AsiaMaritime CEO

Singapore Cruise Centre: Regional cruise infrastructure must improve

Singapore: Southeast Asia needs to improve in terms of cruise infrastructure and to have more adequate ports that can accommodate larger cruise ships. “These are crucial as cruising is a regional business,” says Christina Siaw, ceo of the Singapore Cruise Centre.

The Singapore Cruise Centre is continually upgrading its own facilities, with more than 600,000 passengers using its terminal every year.

The biggest investment came two years ago when the centre spent S$14m revamping its HarbourFront Cruise & Ferry Terminal.

Among the works undertaken – its expanded its passenger space, doubled the number of check-in and immigration counters, increased security lines and improved its baggage handling system. More recently, the queue system at immigrations was enhanced to make it faster and more efficient and free Wi-Fi access was provided throughout the terminal. “We are very pleased that cruise passengers can now breeze through our terminal in a very efficient and expeditious manner,” Siaw says.

Among many clever ideas on the software side, the centre has engaged trainers at Singapore Airlines to train its frontline staff.

The Singapore government, especially Singapore Tourism Board (STB), has been very active in promoting Singapore as a global cruise hub. In particular, STB has been very active in raising the awareness of cruise for leisure not only locally but overseas through publicity efforts and trade shows.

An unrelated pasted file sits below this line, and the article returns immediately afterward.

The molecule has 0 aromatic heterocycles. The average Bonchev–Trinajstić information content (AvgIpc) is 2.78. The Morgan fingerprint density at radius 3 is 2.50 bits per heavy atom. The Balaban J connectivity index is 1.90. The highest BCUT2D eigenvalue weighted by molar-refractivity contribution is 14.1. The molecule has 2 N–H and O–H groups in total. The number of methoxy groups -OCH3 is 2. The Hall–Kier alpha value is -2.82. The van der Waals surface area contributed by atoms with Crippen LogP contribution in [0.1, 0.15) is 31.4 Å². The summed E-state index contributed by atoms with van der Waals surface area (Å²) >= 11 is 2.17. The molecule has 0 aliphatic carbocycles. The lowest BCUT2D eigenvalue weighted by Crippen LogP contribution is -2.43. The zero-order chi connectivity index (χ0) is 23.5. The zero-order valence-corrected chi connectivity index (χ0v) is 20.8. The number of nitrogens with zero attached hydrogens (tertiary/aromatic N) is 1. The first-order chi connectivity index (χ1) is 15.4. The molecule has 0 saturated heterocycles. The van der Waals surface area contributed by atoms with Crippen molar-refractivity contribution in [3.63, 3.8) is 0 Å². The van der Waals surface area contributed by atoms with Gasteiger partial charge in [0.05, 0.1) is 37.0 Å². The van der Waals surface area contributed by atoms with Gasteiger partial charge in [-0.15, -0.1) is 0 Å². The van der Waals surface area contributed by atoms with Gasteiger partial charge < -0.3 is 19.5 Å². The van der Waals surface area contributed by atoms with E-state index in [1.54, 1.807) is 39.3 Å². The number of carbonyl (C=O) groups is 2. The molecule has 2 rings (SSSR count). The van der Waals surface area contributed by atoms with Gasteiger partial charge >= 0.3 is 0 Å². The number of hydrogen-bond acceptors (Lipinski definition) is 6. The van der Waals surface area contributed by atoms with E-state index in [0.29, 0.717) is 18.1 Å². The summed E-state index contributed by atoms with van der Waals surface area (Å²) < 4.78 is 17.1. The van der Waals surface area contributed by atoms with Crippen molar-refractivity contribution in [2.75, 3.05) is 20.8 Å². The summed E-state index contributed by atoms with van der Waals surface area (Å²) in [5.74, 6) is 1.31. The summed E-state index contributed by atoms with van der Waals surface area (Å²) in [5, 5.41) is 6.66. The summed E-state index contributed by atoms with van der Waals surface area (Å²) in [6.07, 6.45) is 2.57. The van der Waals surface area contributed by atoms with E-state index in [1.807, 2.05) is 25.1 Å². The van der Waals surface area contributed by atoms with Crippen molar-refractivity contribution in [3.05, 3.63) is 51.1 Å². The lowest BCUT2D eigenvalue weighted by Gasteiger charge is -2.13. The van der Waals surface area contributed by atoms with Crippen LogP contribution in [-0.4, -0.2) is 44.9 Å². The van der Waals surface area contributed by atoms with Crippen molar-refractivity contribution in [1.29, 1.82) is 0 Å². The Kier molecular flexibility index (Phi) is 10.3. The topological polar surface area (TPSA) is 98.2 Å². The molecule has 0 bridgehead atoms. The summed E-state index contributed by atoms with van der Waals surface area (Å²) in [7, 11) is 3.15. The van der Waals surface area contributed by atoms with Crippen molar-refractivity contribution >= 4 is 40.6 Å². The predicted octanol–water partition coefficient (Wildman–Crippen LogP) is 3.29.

In the past, the centre has collaborated with STB and Changi Airport Group (CAG) to grow Singapore’s fly-cruise segment and promote demand for cruise holidays.

In a bid to help raise regional cruise standards, the Singapore Cruise Centre has taken the lead in co-founding the Asian Cruise Terminal Association (ACTA), which was formed as a regional forum for cruise terminal operators to cooperate in terminal development, operations and management, and to raise awareness of one another’s facilities and services. ACTA is made up of member port operators from Malaysia, the Philippines, Taiwan, Korea and Japan, and aims to raise the standards of terminal operations in Asia, and market the region as a premier cruise destination.  [06/11/14]

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